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Traditional property management is not a good solution, according to Fletcher.“The truth is that owning property is a low margin business – NOI is in the single digits. Maybe you get to 10% if you’re lucky. But after paying ten percent of the rent to a property manager, there’s often no margin left,” said Fletcher. “Besides, it is just impossible for a property manager to give good service to all their customers if they have to look after 100 properties manually. The business model just doesn’t scale.”
NestEgg has developed a fully automated maintenance service delivery platform to manage the time-consuming tasks of responding to service requests, coordinating the trades, and verifying completion. “It is a vacancy-to-vacancy replacement for a property manager,” said Fletcher. “We are seeing managers of a moderate-sized private-unit portfolio going from spending two to four weekends per month on property problems, to spending mere minutes.”
“And because we are using machines, we can go much further than any property manager could ever dream.” Fletcher explains, for example, that in Chicago the landlord is responsible for clearing the snow in front of a property. NestEgg continually monitors the weather and when a snowfall occurs it can automate the dispatch of preapproved clearing services. “No human property manager could afford to do that,” said Fletcher.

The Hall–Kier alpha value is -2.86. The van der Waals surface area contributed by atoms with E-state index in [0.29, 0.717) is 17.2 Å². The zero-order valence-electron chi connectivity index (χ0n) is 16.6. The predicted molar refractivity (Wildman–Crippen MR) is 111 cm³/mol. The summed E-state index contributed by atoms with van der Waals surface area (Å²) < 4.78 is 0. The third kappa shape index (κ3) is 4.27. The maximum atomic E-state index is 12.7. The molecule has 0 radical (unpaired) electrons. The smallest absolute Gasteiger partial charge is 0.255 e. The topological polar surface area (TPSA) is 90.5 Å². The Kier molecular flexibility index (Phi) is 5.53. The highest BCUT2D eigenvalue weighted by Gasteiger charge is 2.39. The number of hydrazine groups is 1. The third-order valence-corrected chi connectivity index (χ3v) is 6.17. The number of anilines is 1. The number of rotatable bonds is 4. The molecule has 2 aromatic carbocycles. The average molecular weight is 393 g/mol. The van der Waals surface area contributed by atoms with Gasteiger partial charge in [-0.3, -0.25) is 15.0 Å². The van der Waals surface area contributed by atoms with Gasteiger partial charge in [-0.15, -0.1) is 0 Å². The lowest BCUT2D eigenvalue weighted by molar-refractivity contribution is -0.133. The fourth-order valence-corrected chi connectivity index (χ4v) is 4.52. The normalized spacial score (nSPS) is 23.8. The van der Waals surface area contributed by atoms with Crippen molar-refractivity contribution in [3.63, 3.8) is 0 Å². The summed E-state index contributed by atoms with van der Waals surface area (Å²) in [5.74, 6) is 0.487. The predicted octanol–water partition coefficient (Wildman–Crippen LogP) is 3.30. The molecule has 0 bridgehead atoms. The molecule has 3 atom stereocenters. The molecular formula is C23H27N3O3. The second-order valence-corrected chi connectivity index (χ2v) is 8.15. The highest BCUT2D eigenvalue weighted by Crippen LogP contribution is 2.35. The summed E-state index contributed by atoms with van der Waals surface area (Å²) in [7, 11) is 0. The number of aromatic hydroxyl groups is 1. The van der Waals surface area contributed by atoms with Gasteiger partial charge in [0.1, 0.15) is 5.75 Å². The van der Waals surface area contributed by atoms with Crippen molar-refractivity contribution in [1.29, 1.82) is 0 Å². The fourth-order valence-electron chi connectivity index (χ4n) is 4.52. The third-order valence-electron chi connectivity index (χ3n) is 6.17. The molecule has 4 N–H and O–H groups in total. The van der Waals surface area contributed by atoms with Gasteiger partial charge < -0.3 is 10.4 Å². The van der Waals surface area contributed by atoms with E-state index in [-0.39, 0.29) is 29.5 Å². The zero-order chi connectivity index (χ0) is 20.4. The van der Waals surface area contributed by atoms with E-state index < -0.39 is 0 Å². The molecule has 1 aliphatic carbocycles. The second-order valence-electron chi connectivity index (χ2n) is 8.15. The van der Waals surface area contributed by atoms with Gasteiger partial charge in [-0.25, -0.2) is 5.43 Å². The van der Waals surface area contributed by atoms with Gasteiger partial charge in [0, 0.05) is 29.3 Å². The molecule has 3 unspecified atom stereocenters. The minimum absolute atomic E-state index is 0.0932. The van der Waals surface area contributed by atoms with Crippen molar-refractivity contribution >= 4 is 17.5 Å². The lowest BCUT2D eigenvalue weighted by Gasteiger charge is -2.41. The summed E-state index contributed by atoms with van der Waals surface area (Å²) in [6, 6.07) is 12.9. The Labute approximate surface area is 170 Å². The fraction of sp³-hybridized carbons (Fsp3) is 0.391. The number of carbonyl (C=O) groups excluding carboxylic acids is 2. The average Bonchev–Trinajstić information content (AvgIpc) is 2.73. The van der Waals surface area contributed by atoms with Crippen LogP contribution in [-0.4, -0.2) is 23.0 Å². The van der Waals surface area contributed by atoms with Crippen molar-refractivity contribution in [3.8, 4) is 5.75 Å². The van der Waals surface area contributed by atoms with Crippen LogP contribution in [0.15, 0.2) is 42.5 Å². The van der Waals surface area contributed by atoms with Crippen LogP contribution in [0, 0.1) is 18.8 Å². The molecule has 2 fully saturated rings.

The win-win mindset is the key in Fletcher’s view. “At Expedia, one of our biggest periods of growth was when we realized that both the traveler and the hotel or airline were our customers,” said Fletcher. The insight that these customers were not really trying to complete bookings – – that was collateral. These two customer personas had aspirations for which bookings were a vehicle. Travelers were seeking experiences, and vendors were seeking to expand their share of the experience delivery. It is only when a product achieves a deep insight into the aspirations of its customers that it can fundamentally improve a solution. “Unless you can improve a solution by 10x you are just working the margin,” said Fletcher.
NestEgg is not interested in marginally improving the existing solution. “Independent landlords get stuck in growing their portfolios for two reasons. One is the escalating time commitment of a growing portfolio. The other is the unreliable income stream. NestEgg makes both those problems go away,” said Fletcher. “We’re de-risking the worst-case scenarios for independent landlords.”
NestEgg is tackling the biggest problems its customers have and allowing them to scale their property portfolios well beyond what was possible before. That surely is a language the market can understand.